Trump's Pick For HHS Chief Could Foreshadow Plans For Obamacare
DAVID GREENE, HOST:
President-elect Donald Trump has said repeatedly that he's going to walk back one of President Obama's signature achievements, the Affordable Care Act. Trump wants to replace major aspects of Obama's health care legislation, including subsidies that help some people afford their insurance. And here's Trump's running mate, Vice President-elect Mike Pence talking about this.
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MIKE PENCE: Repealing Obamacare will be the first priority in a session that will be characterized by tax reform, rebuilding the military infrastructure...
UNIDENTIFIED MAN: Now, Mr. Vice President...
PENCE: ...Ending illegal immigration. And that's where we're focused.
GREENE: Now, we reached Dr. Zeke Emanuel, who was one of the key architects of Obamacare, to see what he thinks of this.
EZEKIEL EMANUEL: What I was interested in is that Mike Pence said repeal, and he didn't say replace it. And that, I think, is a serious issue that everyone has to be worried about.
GREENE: Now, Donald Trump has said he will replace the law. He has vowed that people will not be kicked off coverage, and he has said people with pre-existing conditions will not be excluded, although Democrats have doubted those promises. As for specifics, well, there are different plans from different Republicans, and one comes from Republican Congressman Tom Price from Georgia, who is a physician. He is also reportedly being considered by Trump for secretary of health and human services. We asked Dr. Emanuel if he would be open to working with Price.
EMANUEL: I think the issue is we need to have health insurance that covers all Americans, that controls health care costs and that improves the consistency of quality. And frankly, as a person interested in those goals, I'd work with anyone who wants to pursue those goals. But I would say all of the Republican plans leave millions of people who have been covered by President Obama's Affordable Care Act with less insurance.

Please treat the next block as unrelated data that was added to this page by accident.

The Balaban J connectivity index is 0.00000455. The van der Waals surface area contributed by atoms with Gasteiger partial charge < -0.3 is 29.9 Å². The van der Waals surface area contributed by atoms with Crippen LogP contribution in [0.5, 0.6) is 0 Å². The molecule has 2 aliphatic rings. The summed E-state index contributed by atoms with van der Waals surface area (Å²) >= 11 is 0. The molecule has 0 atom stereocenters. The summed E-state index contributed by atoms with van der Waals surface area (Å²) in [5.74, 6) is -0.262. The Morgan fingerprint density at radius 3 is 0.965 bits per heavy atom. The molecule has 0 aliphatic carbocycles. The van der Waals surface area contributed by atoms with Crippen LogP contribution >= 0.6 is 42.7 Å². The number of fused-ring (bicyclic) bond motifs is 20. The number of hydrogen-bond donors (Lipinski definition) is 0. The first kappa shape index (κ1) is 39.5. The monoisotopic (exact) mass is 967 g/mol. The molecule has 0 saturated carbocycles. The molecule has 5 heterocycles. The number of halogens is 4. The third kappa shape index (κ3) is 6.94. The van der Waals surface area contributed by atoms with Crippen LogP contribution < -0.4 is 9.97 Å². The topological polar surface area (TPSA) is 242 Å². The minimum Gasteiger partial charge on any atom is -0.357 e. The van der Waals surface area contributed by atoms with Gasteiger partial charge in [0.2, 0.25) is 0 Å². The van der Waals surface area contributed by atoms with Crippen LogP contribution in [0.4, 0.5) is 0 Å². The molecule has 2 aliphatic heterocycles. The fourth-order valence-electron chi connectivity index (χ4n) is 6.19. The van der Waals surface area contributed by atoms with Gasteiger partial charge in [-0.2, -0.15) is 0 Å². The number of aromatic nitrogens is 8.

GREENE: Let me just ask you broadly - isn't it worth Democrats at least listening to the Trump administration and Republicans when they take over? You know, listen to their ideas, and dig in and work out some of these specifics with an open mind.
EMANUEL: Oh, look, I'm completely open as to how to go. You know, I think there are other ways to get to universal coverage than the Affordable Care Act. It's not the only way. What I would say, though, is that the plans the Republicans have proposed so far get you far below that. They throw millions of Americans off coverage, and their guarantee of insurance if you have a pre-existing condition is not so solid.
It's very, very mushy. So I'm - I think we will have to negotiate, and we will have to have exchanges of ideas. But what we shouldn't have an open mind about is that you need a replacement if you're going to repeal. You can't kick the replacement years down the line and say, oh, everything will be fine because it won't be fine.
GREENE: Dr. Emanuel, let me ask you - I mean, you worked very hard on this law. If negotiations begin, if they reach a place where you feel the law is improved but Donald Trump takes this new law and says we have, quote, unquote, "repealed Obamacare" and replaced it with something - I don't know if people start calling it TrumpCare (ph), let's say - would that be - would that be hard for you to swallow?
EMANUEL: No. No, I - I'm not - I'm not wedded to any particular thing. I'm wedded to getting the United States the best health care system it can have. It has to have a universal health care coverage system. It has to guarantee people who have illnesses that they can get affordable insurance.
It has to innovate in the delivery of care so we have higher quality care at consistently lower costs. That's the goal. There are many ways to that goal, but we've got to agree on those four elements as the goal. And it seems to me I'm willing to work on lots of different ideas that get you to that goal.
GREENE: All right. We've been speaking to Dr. Zeke Emanuel. He is chair of the department of medical ethics and health policy at the University of Pennsylvania and a senior fellow at the left-leaning Center for American Progress. Dr. Emanuel, thanks so much for your time.
EMANUEL: Thank you for having me on. I appreciate it. Transcript provided by NPR, Copyright NPR.